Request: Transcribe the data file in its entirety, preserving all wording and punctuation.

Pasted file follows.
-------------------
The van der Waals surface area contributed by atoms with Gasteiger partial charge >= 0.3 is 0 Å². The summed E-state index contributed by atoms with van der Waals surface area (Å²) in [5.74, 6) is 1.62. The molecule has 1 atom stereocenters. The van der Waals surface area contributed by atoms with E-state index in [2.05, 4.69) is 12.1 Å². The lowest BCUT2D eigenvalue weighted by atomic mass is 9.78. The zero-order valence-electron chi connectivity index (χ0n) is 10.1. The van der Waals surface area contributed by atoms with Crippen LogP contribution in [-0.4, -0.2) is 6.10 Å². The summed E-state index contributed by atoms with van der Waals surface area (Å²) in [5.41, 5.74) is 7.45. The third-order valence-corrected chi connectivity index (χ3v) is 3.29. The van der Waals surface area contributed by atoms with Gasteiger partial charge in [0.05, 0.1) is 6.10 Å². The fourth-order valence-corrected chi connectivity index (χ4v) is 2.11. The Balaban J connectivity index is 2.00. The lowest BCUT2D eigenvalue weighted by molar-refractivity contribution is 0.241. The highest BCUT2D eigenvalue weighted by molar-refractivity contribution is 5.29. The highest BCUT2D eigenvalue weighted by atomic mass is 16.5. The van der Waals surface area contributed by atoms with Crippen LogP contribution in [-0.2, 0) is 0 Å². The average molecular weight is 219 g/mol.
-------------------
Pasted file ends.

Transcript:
The van der Waals surface area contributed by atoms with Gasteiger partial charge >= 0.3 is 0 Å². The summed E-state index contributed by atoms with van der Waals surface area (Å²) in [5.74, 6) is 1.62. The molecule has 1 atom stereocenters. The van der Waals surface area contributed by atoms with E-state index in [2.05, 4.69) is 12.1 Å². The lowest BCUT2D eigenvalue weighted by atomic mass is 9.78. The zero-order valence-electron chi connectivity index (χ0n) is 10.1. The van der Waals surface area contributed by atoms with Crippen LogP contribution in [-0.4, -0.2) is 6.10 Å². The summed E-state index contributed by atoms with van der Waals surface area (Å²) in [5.41, 5.74) is 7.45. The third-order valence-corrected chi connectivity index (χ3v) is 3.29. The van der Waals surface area contributed by atoms with Gasteiger partial charge in [0.05, 0.1) is 6.10 Å². The fourth-order valence-corrected chi connectivity index (χ4v) is 2.11. The Balaban J connectivity index is 2.00. The lowest BCUT2D eigenvalue weighted by molar-refractivity contribution is 0.241. The highest BCUT2D eigenvalue weighted by molar-refractivity contribution is 5.29. The highest BCUT2D eigenvalue weighted by atomic mass is 16.5. The van der Waals surface area contributed by atoms with Crippen LogP contribution in [-0.2, 0) is 0 Å². The average molecular weight is 219 g/mol.